rived at an economic maximum. It may then be concluded that assuming an even stand of a ton to the acre, it requires 15 acres to supply one ton a year, allowing for good years and bad. Most guayule land will not yield so well. It is, however, clear that where the land is very cheap and can be used for other profit to a considerable extent without materially damaging the shrub, a conservative method of gathering could have been made to yield reasonable and constant returns.
It has been assumed that the stand is maintained by the reproduction of guayule by seed. Field studies have shown that this is true. Areas of known dimensions have been cleared of all plant growth, and the new seedlings counted; and censuses have been taken of such areas to determine the population of plants of various ages. The information obtained proves clearly that the more usual method of reproduction is by seed. It must be added that different localities often not widely separated show a very diverse efficiency in this regard. Indeed, it has often been difficult to see any evidence that if the present growth were removed there would be any effectual replenishment by seed. Such places are marked by the absence of small seedlings and usually carry only mature individuals of approximately the same size. But it by no means follows that in such situations there is no reproduction at all, for in addition to seedlings the guayule also increases its members by means of "retoños," that is, by new shoots which strike upward from the shallow lying lateral roots. In the course of time retoños establish their own roots and become entirely separated from the rest of the plant and consequently independent organisms. Retoños grow more quickly than seedlings and are more certain of arriving at maturity. Because of the previous establishment of the root they may develop where, on account of slight depth of soil, seedlings would fail. As a matter of fact they are relatively more plentiful on rough stony ground and are particularly prone to occur where the surface of the ground is steep and the roots become exposed by erosion, though this is not a condition necessary to their formation. Furthermore, they develop flowers in the first season of their growth so that, in the event that the guayule were removed they would constitute a pretty certain insurance against extinction.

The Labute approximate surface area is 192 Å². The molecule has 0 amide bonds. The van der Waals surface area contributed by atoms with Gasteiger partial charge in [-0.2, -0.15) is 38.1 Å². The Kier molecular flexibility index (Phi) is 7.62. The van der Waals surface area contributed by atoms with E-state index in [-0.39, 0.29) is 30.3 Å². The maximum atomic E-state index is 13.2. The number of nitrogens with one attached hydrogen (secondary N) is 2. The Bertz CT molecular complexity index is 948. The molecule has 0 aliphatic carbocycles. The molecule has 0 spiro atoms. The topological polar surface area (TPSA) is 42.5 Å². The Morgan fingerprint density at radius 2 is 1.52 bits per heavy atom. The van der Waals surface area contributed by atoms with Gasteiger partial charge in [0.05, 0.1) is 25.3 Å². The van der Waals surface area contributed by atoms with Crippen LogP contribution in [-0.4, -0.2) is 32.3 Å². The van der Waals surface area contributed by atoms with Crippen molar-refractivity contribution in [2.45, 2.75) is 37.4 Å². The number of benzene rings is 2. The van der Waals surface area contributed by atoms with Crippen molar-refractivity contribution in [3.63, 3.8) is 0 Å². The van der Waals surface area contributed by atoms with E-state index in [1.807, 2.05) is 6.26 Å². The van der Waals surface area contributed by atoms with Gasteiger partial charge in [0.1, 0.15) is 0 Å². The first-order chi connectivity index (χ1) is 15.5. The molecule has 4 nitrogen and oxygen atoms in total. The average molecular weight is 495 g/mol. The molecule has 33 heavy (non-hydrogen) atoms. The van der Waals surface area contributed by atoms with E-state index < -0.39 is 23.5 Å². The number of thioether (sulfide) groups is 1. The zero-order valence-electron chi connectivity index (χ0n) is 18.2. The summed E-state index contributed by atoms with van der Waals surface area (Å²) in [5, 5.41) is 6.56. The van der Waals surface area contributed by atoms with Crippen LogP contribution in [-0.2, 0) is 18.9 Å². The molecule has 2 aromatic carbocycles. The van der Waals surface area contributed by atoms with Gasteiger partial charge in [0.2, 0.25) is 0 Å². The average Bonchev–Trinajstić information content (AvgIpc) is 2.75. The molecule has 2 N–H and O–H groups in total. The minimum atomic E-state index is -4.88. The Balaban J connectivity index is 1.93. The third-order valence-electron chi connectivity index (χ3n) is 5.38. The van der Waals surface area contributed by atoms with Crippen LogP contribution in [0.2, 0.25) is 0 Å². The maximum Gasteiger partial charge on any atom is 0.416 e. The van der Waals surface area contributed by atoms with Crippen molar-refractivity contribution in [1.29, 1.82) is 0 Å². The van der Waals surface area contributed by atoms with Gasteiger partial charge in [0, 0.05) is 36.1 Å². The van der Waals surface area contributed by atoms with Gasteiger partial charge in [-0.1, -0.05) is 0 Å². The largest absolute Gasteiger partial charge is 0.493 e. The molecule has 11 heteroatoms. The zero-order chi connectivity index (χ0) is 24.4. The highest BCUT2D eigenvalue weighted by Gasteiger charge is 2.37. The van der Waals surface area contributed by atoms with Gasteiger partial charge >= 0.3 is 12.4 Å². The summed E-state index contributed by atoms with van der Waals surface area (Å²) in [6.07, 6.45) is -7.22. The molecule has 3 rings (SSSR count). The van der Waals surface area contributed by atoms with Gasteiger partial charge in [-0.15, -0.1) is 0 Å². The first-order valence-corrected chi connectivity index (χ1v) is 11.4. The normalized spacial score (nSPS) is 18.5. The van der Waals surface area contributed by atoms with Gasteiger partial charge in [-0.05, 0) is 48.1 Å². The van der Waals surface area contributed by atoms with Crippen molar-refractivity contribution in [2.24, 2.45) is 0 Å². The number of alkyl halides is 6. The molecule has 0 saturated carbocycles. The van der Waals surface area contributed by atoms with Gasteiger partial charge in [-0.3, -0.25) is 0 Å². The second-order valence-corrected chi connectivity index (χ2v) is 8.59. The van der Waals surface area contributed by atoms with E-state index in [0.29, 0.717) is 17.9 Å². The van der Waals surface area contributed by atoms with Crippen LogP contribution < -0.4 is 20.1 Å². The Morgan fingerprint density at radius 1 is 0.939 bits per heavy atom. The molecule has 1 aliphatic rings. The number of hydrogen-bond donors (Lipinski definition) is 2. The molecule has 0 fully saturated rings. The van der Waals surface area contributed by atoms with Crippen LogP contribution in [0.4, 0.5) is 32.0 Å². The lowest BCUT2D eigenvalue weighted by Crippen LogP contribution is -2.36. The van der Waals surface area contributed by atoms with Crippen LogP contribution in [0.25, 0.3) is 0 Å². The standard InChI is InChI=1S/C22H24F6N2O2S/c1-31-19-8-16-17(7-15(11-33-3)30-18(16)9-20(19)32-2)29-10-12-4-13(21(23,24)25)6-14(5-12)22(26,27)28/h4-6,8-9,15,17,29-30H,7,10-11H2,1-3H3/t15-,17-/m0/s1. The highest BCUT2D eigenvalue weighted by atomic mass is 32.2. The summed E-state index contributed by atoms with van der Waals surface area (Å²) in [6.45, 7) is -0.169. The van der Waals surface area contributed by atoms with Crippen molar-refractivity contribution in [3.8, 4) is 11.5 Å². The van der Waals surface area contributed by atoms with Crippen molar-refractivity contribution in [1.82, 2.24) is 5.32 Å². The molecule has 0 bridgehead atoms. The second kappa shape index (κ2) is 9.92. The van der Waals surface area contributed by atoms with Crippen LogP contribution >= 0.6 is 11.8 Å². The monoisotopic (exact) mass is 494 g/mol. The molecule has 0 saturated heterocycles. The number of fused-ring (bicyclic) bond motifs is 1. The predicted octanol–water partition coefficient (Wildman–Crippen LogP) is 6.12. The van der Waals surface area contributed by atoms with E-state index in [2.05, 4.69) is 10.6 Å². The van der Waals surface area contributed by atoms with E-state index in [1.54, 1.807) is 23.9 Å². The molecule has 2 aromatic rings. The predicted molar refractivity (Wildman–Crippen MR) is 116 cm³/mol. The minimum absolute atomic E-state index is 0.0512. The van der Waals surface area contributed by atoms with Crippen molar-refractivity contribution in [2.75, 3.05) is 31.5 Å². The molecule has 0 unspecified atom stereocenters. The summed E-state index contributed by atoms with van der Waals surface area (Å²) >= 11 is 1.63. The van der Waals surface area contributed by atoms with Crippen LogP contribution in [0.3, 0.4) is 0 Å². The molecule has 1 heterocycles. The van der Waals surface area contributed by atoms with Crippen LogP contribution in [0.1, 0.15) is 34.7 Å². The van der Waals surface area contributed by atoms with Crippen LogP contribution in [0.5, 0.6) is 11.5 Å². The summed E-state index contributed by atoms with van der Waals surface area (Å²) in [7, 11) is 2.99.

Whether the cutting away of the aerial portion of the plant induces the growth of retoños or not has not been decided, but, as already said, it is followed by abundant reproduction of new shoots from the stocks left in the soil. These follow cutting in about 40 per cent, of the cases, so far as determined, but as the year when the censuses were made was a dry one the figure is probably low for a good season. The time when the cutting takes place doubtless also influences the result. Aside from this, however, these new shoots develop rapidly, but flower abundantly in the first season and are thus effective in reseeding the ground.
We see, therefore, that the guayule is by no means unequipped for